In anticipation of Sunday's festivities, Jimmy Fallon interviews Bruce Macabee, the puppy who predicted the Patriots to win. L.L. Bean celebrates it's 100th birthday in a fun way, Darren Aronofsky wants Russell Crowe to play his Noah, LeVar Burton gets the @ReadingRainbow twitter handle, Neil Young talks about Steve Jobs' love for vinyl, and an infograph on the social lives of religious Americans, and our favorite scenes from the classic 1993 film, Groundhog Day.
The Super Bowl is right around the corner, which means tons of sweet commercials (OK GO among the most recent buzz), but more importantly, Puppy Bowl VIII. Also in today's links: Stephen Colbert chases Jon Stewart around NYC, and the basics behind the new alternative activity known as hockern, or extreme sitting. Plus bits on David Lynch, Ira and Philip Glass, Arrested Development, and the 2012 Light Festival.
A huge collection of 90s pop classics set to the tune of one man's melodica, animals appearing everywhere -- in public libraries, photobombs, even to predict the superbowl, how to mount a hot pocket holder to your X-Box controller, the first installment of FRIDAY'S HIGH FIVE, and more!
Sing along to the news with Joseph Gordon-Levitt, Vermin Supreme, and Newt Gingrich. See what happens when things that shouldn't be put in the microwave are cooked. Read about Dwight Schrute's new television endeavor. Listen to an acapella mashup of Bon Iver and Bon Jovi. And more...
TV's award winning comedy 30 Rock debuts tonight, create your own remixes with Mono's customer appreciation page, discover hidden features on the iPhone, Hostess nears bankruptcy, GOOD's new social justice efforts, and more. Plus videos of chain reaction mechanics performing mundane tasks and a backstage glimpse into the gospel vibes of Wilco, Mavis Staples, and Nick Lowe.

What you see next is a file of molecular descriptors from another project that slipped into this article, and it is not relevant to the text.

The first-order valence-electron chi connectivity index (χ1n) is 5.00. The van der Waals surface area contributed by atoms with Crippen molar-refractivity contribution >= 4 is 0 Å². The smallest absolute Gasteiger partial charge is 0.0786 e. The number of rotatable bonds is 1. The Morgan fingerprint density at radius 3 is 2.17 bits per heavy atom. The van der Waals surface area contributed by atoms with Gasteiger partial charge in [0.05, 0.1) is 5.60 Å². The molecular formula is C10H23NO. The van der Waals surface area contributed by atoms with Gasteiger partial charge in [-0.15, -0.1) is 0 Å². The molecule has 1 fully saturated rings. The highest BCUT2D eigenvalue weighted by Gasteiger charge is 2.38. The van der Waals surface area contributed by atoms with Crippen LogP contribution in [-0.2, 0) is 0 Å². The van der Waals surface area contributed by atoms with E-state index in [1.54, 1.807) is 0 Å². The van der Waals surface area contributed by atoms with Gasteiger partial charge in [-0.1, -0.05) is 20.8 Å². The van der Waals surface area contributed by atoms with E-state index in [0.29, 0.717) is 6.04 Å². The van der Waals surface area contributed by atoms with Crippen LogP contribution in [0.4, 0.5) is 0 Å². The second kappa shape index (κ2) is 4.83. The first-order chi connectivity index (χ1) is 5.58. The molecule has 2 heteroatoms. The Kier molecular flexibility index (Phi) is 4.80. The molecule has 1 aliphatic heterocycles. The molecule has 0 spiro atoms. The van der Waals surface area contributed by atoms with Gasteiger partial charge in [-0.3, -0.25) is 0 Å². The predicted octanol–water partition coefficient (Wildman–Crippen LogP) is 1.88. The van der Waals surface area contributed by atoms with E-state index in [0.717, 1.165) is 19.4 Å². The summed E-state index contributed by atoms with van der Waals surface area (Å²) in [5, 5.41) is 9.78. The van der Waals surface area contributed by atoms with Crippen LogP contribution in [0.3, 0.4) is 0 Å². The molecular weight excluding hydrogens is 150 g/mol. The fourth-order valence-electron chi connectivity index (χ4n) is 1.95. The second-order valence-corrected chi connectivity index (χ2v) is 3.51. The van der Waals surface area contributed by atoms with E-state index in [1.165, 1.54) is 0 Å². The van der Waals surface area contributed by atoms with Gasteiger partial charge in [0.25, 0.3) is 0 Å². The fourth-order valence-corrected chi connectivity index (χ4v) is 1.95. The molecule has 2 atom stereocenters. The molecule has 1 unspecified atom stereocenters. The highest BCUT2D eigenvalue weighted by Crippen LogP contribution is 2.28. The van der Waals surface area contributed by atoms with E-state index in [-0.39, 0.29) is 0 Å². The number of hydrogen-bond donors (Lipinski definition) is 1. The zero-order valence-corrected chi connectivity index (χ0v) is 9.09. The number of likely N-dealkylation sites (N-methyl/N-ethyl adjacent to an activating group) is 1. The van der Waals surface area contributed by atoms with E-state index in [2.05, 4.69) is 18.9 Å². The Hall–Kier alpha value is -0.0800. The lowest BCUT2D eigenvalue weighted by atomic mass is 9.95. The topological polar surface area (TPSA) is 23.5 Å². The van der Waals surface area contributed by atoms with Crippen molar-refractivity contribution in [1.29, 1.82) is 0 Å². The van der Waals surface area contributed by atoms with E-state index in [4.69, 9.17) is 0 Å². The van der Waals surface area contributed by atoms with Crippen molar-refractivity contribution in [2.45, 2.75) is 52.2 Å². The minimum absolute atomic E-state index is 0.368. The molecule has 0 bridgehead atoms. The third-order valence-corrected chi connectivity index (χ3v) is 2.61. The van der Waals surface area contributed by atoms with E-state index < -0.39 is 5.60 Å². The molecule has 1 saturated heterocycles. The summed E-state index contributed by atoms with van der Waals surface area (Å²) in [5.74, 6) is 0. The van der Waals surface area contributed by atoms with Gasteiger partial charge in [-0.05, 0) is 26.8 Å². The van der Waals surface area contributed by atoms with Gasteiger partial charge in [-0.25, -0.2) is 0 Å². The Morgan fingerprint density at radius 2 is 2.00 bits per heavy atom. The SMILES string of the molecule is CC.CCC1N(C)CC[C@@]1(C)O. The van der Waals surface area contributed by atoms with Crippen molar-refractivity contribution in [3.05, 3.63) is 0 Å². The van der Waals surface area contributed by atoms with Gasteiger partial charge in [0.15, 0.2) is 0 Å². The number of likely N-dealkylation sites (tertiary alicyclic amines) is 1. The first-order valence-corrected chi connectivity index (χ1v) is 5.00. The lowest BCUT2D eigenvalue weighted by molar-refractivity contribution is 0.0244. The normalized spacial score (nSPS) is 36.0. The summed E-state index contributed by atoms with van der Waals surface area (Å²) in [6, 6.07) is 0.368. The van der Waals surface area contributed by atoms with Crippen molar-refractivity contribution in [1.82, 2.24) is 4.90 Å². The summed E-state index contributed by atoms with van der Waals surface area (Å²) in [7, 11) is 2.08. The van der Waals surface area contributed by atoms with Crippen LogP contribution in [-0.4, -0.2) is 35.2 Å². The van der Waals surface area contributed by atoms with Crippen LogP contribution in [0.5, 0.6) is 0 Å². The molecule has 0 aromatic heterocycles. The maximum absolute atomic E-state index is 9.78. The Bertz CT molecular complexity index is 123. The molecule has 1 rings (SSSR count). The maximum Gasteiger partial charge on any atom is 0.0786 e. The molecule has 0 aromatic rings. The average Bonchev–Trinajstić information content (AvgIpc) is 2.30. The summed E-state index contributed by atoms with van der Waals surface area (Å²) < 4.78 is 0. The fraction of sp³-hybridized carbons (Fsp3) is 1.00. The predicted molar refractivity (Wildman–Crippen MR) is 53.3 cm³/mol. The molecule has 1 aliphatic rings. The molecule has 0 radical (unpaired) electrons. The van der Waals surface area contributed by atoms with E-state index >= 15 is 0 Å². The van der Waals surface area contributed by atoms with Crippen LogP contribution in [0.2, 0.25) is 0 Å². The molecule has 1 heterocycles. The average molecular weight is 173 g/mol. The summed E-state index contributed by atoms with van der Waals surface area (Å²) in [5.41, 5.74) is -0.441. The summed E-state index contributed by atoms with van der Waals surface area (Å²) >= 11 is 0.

They are dangerous. And no, I’m not talking about the five Muslim families in Dearborn Michigan depicted in TLC’s new series All American Muslim.
I’m talking about the Florida Family Association(FFA). They are a group with a campaign targeting the show's advertisers and who have successfully gotten Lowe's to remove their commercials.
From the FFA website:
The Learning Channel's new show All-American Muslim is propaganda clearly designed to counter legitimate and present-day concerns about many Muslims who are advancing Islamic fundamentalism and Sharia law. The show profiles only Muslims that appear to be ordinary folks while excluding many Islamic believers whose agenda poses a clear and present danger to liberties and traditional values that the majority of Americans cherish. ...Clearly this program is attempting to manipulate Americans into ignoring the threat of jihad and to influence them to believe that being concerned about the jihad threat would somehow victimize these nice people in this show.
Yup. That’s their complaint. Having a show that would dare to depict “ordinary” Muslims.
The real Dunder Mifflin Paper Co., the goods and evils of the pepper-spraying cop, N.T. Wright's fiery predecessor, the belt of the Virgin Mary closes Russian tour, Parker J. Palmer, and more.
Both Colson and Land are such diehard fans that they can -- and did, during conversations with Boorstein -- quote lines from Allen's movies.
Can you imagine Land, with his low Texas drawl, reciting Allen's famous monologue from Annie Hall?:
"The other important joke for me is one that's usually attributed to Groucho Marx but I think it appears originally in Freud's Wit and Its Relation to the Unconscious - and it goes like this. I'm paraphrasing. I would never want to belong to any club that would have someone like me for a member. That's the key joke of my adult life, in terms of my relationships with women."
Yeah, me neither.
"Continuing a cycle of violence through state-sanctioned actions does not bring justice but only creates a culture of death and retribution. As a pro-life Christian, I believe the execution of Troy Davis shows a failure of moral leadership by both our country and the state of Georgia. The doubt surrounding the case of Troy Davis has served as a wake-up call to many in this country that our justice system is flawed and should not hold the power of life and death over any person. Justice should restore and heal, not destroy." -- Sojourners CEO Jim Wallis statement today, Friday Sept. 23